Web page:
To demonstrate my point about the uneven threads, after setting all 4 screws with your thumbnail, they are all even....now turn IN the screws and count the number of turns in until they are “lightly seated”.
I’ll bet you a jelly donut you will get slightly different counts between the carbs.

You can write down these differences in your log book, and/or mark them with a felt pen on the caps of the carbs.
From the thumbnail test point all carbs are even:
 If one carb’s mixture screw goes IN one full turn until lightly seated that carb is marked 0
If one carb’s mixture screw goes IN only 3/4 turn....that carb is marked -1/4
If one carb’s mixture screw goes IN 1 1/4 turns until lightly seated.....that carb is marked +1/4
This is just for future reference, down the road, in case you get the number of turns mixed up and have to go back to the starting point with all the needles at the “lightly seated” position, you have the needle position differences recorded.
 

While the carbs are off, use your thumbnail and set those air/fuel idle mixture screws exactly the same between all 4 carbs...as a starting point for fine idle mixture tuning.

Thank you Randy.

Pat

Pat/Randy/anybody,
I've just set my idle air screws using this procedure.  Three of them went in 2 7/8 turns to lightly seated, and one was about 2 3/4 turns.  So after these are set, how do you do the final adjustment that is hinted at here?
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Bryan
1989 FJ1200
1981 Suzuki GN400
Poplar Grove, IL
 
Waiex191
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« Reply #113 on: June 25, 2020, 09:24:41 PM »

Question - what should I use to lubricate all the o-rings for the fuel system?  Left to my own devices I'd probably use WD40.

I've never heard of anyone wanting to this but as Red pointed out yesterday, WD40 is 50% kero. The bulk of the remainder is some sort of Paraffin derived oil that is the water disbursing agent, it has no enduring lubricating qualities. It is a penetrant, not a lubricant. IMO.

Noel

True, but I only need it to lubricate long enough to assemble. With a little WD-40 on the float valve body it slides into the bore nicely.
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Bryan
1989 FJ1200
1981 Suzuki GN400
Poplar Grove, IL
 
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« Reply #114 on: June 25, 2020, 09:32:00 PM »

Question - what should I use to lubricate all the o-rings for the fuel system?  Left to my own devices I'd probably use WD40.

I've never heard of anyone wanting to this but as Red pointed out yesterday, WD40 is 50% kero. The bulk of the remainder is some sort of Paraffin derived oil that is the water disbursing agent, it has no enduring lubricating qualities. It is a penetrant, not a lubricant. IMO.

Noel

True, but I only need it to lubricate long enough to assemble. With a little WD-40 on the float valve body it slides into the bore nicely.

Fair enough. If it did the job you wanted, that's all it had to do.

Noel
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« Reply #115 on: June 25, 2020, 10:50:04 PM »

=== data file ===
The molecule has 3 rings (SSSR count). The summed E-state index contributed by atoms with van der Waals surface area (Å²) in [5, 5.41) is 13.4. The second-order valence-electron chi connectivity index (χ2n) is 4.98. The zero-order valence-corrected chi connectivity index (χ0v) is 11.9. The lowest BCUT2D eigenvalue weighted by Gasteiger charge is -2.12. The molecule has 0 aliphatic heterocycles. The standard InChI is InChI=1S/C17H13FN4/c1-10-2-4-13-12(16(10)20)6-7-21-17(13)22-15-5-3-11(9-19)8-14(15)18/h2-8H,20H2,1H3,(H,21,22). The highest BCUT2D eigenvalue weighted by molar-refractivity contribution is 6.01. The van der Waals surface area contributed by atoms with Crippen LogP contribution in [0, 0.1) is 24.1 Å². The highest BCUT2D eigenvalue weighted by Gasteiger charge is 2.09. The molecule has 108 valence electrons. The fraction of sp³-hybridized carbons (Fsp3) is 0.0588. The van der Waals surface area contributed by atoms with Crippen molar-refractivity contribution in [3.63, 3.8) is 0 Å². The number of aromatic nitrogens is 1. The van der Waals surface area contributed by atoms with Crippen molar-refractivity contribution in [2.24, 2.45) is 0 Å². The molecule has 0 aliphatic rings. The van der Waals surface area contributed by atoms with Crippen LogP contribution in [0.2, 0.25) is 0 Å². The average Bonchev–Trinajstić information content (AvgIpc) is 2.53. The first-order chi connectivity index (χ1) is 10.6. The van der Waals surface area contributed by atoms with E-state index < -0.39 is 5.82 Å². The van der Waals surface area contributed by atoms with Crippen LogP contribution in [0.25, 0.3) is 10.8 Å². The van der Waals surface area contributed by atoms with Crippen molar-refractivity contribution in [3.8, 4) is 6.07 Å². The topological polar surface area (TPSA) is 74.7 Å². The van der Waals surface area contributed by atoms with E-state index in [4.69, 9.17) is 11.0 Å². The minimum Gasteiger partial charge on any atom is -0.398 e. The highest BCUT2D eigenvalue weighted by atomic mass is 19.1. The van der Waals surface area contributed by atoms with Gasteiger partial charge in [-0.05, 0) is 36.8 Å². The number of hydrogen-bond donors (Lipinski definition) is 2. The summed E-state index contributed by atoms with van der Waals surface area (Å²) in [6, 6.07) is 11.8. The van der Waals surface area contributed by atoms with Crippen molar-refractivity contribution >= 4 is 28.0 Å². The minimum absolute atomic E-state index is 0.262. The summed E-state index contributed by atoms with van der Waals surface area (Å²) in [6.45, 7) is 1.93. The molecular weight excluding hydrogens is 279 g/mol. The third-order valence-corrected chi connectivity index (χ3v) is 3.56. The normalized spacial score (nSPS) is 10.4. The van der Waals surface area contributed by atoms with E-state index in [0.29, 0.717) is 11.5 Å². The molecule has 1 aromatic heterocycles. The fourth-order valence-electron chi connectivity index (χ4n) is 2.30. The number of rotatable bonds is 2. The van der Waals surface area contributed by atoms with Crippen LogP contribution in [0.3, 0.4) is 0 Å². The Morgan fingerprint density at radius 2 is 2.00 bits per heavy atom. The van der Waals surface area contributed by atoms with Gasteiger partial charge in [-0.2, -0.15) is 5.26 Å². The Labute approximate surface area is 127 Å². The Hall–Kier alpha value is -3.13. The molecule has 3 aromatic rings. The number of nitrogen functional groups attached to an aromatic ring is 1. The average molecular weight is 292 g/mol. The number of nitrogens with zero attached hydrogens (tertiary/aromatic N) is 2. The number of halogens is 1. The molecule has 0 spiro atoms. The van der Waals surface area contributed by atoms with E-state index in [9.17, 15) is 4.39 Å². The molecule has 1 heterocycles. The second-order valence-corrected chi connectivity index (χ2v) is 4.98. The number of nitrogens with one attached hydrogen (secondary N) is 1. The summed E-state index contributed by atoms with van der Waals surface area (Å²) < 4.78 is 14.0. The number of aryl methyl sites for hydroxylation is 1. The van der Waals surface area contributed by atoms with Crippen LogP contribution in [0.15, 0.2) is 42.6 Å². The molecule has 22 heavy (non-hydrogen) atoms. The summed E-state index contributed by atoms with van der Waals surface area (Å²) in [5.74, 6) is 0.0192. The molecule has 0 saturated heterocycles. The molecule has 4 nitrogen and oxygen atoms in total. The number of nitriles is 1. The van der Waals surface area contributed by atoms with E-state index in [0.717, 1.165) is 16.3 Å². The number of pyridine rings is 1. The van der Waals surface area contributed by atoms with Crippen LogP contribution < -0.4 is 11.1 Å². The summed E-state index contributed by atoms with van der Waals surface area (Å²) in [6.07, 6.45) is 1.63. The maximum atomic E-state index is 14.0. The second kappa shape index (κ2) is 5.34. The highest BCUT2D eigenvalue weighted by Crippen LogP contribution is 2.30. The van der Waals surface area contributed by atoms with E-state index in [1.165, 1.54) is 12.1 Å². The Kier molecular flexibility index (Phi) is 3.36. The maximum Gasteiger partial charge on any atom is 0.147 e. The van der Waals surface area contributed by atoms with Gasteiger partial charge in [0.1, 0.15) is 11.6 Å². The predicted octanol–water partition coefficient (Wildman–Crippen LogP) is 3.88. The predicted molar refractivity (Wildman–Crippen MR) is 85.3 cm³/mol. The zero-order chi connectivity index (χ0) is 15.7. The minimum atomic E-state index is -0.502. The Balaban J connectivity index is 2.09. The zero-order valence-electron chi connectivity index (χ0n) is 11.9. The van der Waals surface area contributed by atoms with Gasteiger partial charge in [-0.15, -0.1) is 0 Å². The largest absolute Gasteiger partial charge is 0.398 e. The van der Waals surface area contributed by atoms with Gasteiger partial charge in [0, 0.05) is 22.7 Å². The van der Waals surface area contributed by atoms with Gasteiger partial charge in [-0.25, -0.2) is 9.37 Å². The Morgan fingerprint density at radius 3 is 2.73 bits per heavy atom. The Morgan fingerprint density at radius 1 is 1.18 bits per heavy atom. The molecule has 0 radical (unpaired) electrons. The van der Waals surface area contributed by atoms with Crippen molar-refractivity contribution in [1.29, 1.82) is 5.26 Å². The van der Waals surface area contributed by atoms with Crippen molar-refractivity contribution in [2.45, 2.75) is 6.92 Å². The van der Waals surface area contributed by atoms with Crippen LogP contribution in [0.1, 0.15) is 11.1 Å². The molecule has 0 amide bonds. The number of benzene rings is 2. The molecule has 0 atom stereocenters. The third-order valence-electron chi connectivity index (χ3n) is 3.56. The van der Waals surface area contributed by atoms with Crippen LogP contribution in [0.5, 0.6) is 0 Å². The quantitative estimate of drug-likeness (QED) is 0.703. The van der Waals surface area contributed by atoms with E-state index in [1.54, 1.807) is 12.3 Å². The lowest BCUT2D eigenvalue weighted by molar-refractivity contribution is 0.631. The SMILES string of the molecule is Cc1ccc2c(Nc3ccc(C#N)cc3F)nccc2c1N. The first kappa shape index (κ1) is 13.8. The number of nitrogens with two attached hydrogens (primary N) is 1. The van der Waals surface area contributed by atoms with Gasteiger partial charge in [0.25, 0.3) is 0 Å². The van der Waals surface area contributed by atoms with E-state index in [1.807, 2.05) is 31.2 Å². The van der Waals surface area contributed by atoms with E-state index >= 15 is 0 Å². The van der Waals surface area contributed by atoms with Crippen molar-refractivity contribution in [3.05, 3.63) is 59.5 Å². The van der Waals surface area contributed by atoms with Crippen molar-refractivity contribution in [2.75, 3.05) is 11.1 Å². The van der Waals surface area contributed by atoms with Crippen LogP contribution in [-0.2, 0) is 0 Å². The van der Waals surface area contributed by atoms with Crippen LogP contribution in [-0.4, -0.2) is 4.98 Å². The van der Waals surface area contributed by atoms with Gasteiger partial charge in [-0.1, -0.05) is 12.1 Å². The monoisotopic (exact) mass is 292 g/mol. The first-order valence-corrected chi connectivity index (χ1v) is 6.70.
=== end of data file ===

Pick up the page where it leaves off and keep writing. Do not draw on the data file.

Here is my RPM o-ring and screw kit. So many parts I had to separate them out.  I also bought float needles and pivots from RPM.


Today I installed the emulsion tube, main jet, pilot jet, air bleed jet, air bleed screw, float valve seat, and choke on all carbs.  I have set the float height on #1.  Whilst setting it, I found a #40 drill bit is the perfect diameter. 


After setting it I drove the real pin home and double checked.  It was good.


One carb bottom is buttoned up.  Three to go.
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Bryan
1989 FJ1200
1981 Suzuki GN400
Poplar Grove, IL
 
Waiex191
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« Reply #116 on: June 26, 2020, 08:11:22 AM »

Noel,
I didn't want to dilute Mark's thread so I'm asking the question in my own.  Are those stock pipes?  Once you polish how much maintenance is needed to keep them looking good?

I gave up on exhaust coatings, not because of cost, but whatever I used failed at the top bend on the headers given enough miles.

Why don't you just polish them, for free. They look good, the finish lasts a surprisingly long time and it's easy to touch them up while fitted. You also mentioned painting the calipers, I don't think they're painted. Fred (and others) will know for sure.

This is what lurks beneath...


After they had a bit of colour from use

Noel


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Bryan
1989 FJ1200
1981 Suzuki GN400
Poplar Grove, IL
 
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« Reply #117 on: June 26, 2020, 08:58:29 AM »

We use a dab of motor oil when installing the o-rings.

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« Reply #118 on: June 26, 2020, 09:08:13 AM »

Noel,
I didn't want to dilute Mark's thread so I'm asking the question in my own.  Are those stock pipes?  Once you polish how much maintenance is needed to keep them looking good?



Yep, bog standard.....

   

This shows the pipes as they came off the bike, wet rubbed (to get rid of the OEM coating) and polished.

I don't find them too bad to keep looking good. I have smaller tapered, cylindrical and ball shaped buffs for my drill that make polishing in place easy, the trick is to not let them get too bad. I probably take them off only every 70 or 80k and machine polish them.

Noel
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« Reply #119 on: June 26, 2020, 09:30:11 PM »

I'm about to set my 4th float. All of them have measured about 20.6 mm before I adjusted anything.  Old floats, seats and new needles.  Seems odd I have to adjust them so much.  Am I just being paranoid?  I have read all the carb files and am checking with the carb bodies about 70 degrees, so the float is not pressing down on the spring.  Definitely not the first floats I've adjusted.  I'm using my calipers set for 22.3mm.
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Bryan
1989 FJ1200
1981 Suzuki GN400
Poplar Grove, IL